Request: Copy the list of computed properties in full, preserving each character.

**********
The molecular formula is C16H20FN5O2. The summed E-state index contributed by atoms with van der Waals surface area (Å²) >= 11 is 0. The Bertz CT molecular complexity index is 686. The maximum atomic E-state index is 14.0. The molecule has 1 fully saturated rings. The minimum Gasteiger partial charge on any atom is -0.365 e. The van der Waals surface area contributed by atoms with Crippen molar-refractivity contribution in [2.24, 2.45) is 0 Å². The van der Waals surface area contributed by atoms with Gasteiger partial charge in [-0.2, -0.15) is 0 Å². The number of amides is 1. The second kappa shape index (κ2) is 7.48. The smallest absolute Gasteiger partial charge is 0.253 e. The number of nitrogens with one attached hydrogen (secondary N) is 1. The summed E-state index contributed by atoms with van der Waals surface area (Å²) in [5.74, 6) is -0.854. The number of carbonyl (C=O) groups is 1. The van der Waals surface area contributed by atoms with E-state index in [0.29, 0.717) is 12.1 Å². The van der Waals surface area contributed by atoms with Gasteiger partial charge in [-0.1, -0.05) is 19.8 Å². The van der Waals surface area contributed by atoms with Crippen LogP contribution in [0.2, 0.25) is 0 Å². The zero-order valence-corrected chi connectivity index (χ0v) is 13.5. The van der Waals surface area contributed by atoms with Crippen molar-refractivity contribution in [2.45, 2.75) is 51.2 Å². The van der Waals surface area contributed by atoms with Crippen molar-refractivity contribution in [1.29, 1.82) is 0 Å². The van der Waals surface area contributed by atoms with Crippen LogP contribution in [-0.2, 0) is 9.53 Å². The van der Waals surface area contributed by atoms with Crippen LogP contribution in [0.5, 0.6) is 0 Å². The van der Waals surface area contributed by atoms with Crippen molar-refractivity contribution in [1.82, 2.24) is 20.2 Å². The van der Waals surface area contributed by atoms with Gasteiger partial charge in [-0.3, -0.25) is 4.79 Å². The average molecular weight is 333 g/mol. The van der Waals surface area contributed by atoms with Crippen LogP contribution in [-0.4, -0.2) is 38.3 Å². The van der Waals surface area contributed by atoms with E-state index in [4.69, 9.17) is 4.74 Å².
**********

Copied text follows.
The molecular formula is C16H20FN5O2. The summed E-state index contributed by atoms with van der Waals surface area (Å²) >= 11 is 0. The Bertz CT molecular complexity index is 686. The maximum atomic E-state index is 14.0. The molecule has 1 fully saturated rings. The minimum Gasteiger partial charge on any atom is -0.365 e. The van der Waals surface area contributed by atoms with Crippen molar-refractivity contribution in [2.24, 2.45) is 0 Å². The van der Waals surface area contributed by atoms with Gasteiger partial charge in [-0.2, -0.15) is 0 Å². The number of amides is 1. The second kappa shape index (κ2) is 7.48. The smallest absolute Gasteiger partial charge is 0.253 e. The number of nitrogens with one attached hydrogen (secondary N) is 1. The summed E-state index contributed by atoms with van der Waals surface area (Å²) in [5.74, 6) is -0.854. The number of carbonyl (C=O) groups is 1. The van der Waals surface area contributed by atoms with E-state index in [0.29, 0.717) is 12.1 Å². The van der Waals surface area contributed by atoms with Gasteiger partial charge in [-0.1, -0.05) is 19.8 Å². The van der Waals surface area contributed by atoms with Crippen LogP contribution in [0.2, 0.25) is 0 Å². The zero-order valence-corrected chi connectivity index (χ0v) is 13.5. The van der Waals surface area contributed by atoms with Crippen molar-refractivity contribution in [2.45, 2.75) is 51.2 Å². The van der Waals surface area contributed by atoms with Crippen molar-refractivity contribution in [1.29, 1.82) is 0 Å². The van der Waals surface area contributed by atoms with Crippen LogP contribution in [-0.2, 0) is 9.53 Å². The van der Waals surface area contributed by atoms with Crippen LogP contribution in [0.5, 0.6) is 0 Å². The van der Waals surface area contributed by atoms with Crippen molar-refractivity contribution in [1.82, 2.24) is 20.2 Å². The van der Waals surface area contributed by atoms with Gasteiger partial charge in [-0.3, -0.25) is 4.79 Å². The average molecular weight is 333 g/mol. The van der Waals surface area contributed by atoms with Crippen LogP contribution in [-0.4, -0.2) is 38.3 Å². The van der Waals surface area contributed by atoms with E-state index in [4.69, 9.17) is 4.74 Å².